If a country has no major domestic wine trade and makes it illegal to buy alcohol via the internet, how can it possibly have an effect on world wine trends?
The answer is simple: population. And the country in question is huge: India, home to the second-highest concentration of humans on earth, just behind China.
Let's take a look at how India's 1.3 billion inhabitants can have such a large impact by looking at what we call "meaningful" searches, or searches that lead the user to click though to a merchant. This implied intention to purchase carries slightly more weight than simple, aspirational searches for ridiculously expensive or hard to find wines. These users are looking to buy wine, rather than simply fantasize about magnums of Mouton.
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And India's impact on search figures on Wine-Searcher is slightly astonishing. We list just eight merchants in that vast, vibrant nation and really only two of those get any kind of heavy traffic. But how? you might well ask, given India's laws that prevent the online sale of alcohol. One merchant in particular has a clever – and entirely legal – way of doing so. DrinkersStop.com allows customers to digitally browse their stocks and bookmark the products they want. The customer can then go to the store, pay and uplift the wine, all perfectly legally.
It's clearly working for DrinkersStop.com, as it has had almost 10 times as many clicks in the past 12 months as its nearest rival, Fresh n Easy, which in turn gets more than 47 times the traffic of its next nearest rival. Obviously, someone is marketing their business well.
But enough about the nuts and bolts of subcontinental wine sales, what has any of this got to do with the rest of us? I hear you cry. Well, it is all a part of the changing face of wine consumption, as hinted at in our story last week about the emergence of a two-tier market. That story suggested that a new, younger, cohort was looking for whiskey more than wine, using their mobile devices to shop on the move. This is one of the things we discovered when we drilled into the data around that story.
Younger, mobile-based users are definitely changing the face of what we are seeing here at Wine-Searcher – we'll be highlighting some explosive data around that next week – and Indian users are in the vanguard of that shift; it's hard for India not to have an effect with around one-sixth of the world's population.
For proof, let me present exhibit A – our list of the 100 most searched-for wines. Whiskey has been steadily creeping into the list across the past five years, but it's when you see the actual whiskeys being searched that you see the Indian connection. Johnnie Walker appears in 13th and 26th places (for the black label and red label, respectively), while Chivas sits between them in 17th place – and it is search numbers from India that put them in those positions. There then follow three whiskeys from India: Antiquity Blue, McDowell's No. 1 Reserve and Royal Challenge, before Bourbon makes an entrance in the shape of Blanton's.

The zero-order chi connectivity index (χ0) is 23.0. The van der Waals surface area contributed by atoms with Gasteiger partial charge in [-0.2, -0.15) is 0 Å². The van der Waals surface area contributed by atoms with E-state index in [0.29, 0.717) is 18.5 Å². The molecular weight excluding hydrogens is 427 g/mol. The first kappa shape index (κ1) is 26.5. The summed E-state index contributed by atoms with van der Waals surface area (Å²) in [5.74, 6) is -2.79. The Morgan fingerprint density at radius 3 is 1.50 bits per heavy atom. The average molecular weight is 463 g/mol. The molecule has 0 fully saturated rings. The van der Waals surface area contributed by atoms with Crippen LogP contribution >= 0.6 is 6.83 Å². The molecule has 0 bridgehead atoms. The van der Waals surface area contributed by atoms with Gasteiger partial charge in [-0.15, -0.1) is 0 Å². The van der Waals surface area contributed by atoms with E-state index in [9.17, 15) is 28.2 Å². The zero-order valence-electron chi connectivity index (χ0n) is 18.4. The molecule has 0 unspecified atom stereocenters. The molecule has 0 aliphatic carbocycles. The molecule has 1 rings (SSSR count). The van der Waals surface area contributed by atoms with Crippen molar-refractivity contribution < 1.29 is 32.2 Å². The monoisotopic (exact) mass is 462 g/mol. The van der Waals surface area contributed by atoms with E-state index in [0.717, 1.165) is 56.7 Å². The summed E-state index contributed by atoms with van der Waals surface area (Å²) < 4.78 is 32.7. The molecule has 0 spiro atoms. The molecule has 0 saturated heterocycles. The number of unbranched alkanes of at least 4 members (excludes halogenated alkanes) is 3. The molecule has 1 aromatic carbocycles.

In total there are nine Indian products now on the top 100 list, including a vodka and a beer that sits between DRC's Richebourg and Château Figeac in the rankings. These are big numbers. In fact, looking at the past 12 months' searches from India against the previous year shows a massive leap in terms of meaningful searches. Between June 2017 and June 2018, there were a little more than 600,000 click-throughs to merchants. In the past 12 months that number has ballooned to 4,680,000.
And what are they searching for? You've guessed it – whiskey. The top queries include Royal Stag, Chivas Regal, Vat 69, Antiquity Blue, Black Label, Blue Label, Red Label and Blender's Pride. All queries for whiskey and all featuring the word "price" after the product name. The result pages that led to the most click-throughs were Antiquity Blue, Seagram Royal Stag, Johnnie Walker Black Label, Chivas Regal, McDowell's No. 1 Reserve and Johnnie Walker Red. Wine doesn't appear until we get to 33rd place, when Jacob's Creek makes an appearance. It is one of only two wines in the top 50.
Just to emphasize the mobile/desktop split between older and younger users, mobile searchers account for 4m of the 4.68m meaningful searches from India in the past 12 months.
And just to give some idea of the impact India can have on searches, here is a perfect example: one of the most popular search terms entered into Google by Indian users that leads them to us is "xxxb". One would have to be naive in the extreme not to imagine there is a pornographic rationale behind that search term but, regardless, the sheer weight of searches for xxxb has managed to propel an unlikely beer from the British midlands – Bateman's XXXB from Leicestershire – into our top 100 most searched-for wines.
English bitter aside, the popularity of whiskey isn't going away any time soon, especially not in what the wine industry politely refers to as "emerging" markets. Perhaps it's time they started to take notice. It's certainly time some enterprising Indian wine merchant started carving out a slice of a large and growing online market by talking to Wine-Searcher about sponsor status.